|Electronic Structure of KxRhO2 Measured by Angle-Resolved Photoemission Spectroscopy|
|Full Author List||Yu He, Alfred Zong, Yan Zhang, Sung-Kwan Mo, Makoto Hashimoto, Donghui Lu, Binbin Zhang, Shuhua Yao, Yanbin Chen, Zhi-Xun Shen|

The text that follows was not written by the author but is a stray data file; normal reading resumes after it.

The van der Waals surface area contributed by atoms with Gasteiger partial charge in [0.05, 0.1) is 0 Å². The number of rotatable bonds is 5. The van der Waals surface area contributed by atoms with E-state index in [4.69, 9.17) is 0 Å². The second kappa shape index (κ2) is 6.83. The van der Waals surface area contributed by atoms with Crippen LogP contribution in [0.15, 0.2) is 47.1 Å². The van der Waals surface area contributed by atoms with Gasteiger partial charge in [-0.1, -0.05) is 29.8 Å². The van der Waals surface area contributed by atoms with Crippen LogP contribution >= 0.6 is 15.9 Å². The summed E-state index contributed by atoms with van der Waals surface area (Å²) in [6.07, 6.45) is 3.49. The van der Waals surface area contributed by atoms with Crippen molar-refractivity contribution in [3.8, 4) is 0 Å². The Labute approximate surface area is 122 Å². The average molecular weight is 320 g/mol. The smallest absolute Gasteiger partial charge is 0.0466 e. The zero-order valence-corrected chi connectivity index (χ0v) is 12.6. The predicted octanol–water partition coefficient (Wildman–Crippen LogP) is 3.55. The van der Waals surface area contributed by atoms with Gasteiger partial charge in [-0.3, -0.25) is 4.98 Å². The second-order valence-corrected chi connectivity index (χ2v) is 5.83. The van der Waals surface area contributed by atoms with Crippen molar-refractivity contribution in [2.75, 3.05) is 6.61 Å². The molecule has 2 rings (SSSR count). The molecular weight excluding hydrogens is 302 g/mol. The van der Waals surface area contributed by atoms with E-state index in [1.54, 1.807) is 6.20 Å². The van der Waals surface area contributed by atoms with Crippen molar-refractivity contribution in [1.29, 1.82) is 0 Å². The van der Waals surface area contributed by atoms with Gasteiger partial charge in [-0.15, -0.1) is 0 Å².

The layered sodium cobaltate, NaxCoO2, has attracted substantial attention because of its abnormally large Seebeck coefficient and the emergence of superconductivity when intercalated with water. These exotic electronic properties are generally attributed to electron correlation, but have not been fully understood. Therefore, it is interesting to study an isostructural material, KxRhO2, in which the strongly correlated 3d electrons are replaced by their 4d siblings. In this work, we employ angle-resolved photoemission spectroscopy (ARPES) to measure the electronic structure of KxRhO2 for different K concentrations (0.39 ≤ x ≤ 0.62). We find that the bandwidth is renormalized by a factor of 1.1-1.3, suggesting a significant reduction of correlation when comparing to NaxCoO2. The measured Fermi surface consists of only one hole pocket around the zone center, while the small pockets near zone corner predicted by calculation are found to sink below the Fermi energy. We also discover a kink in the low energy quasiparticle dispersion, which could be explained by a coupling between electrons and phonons.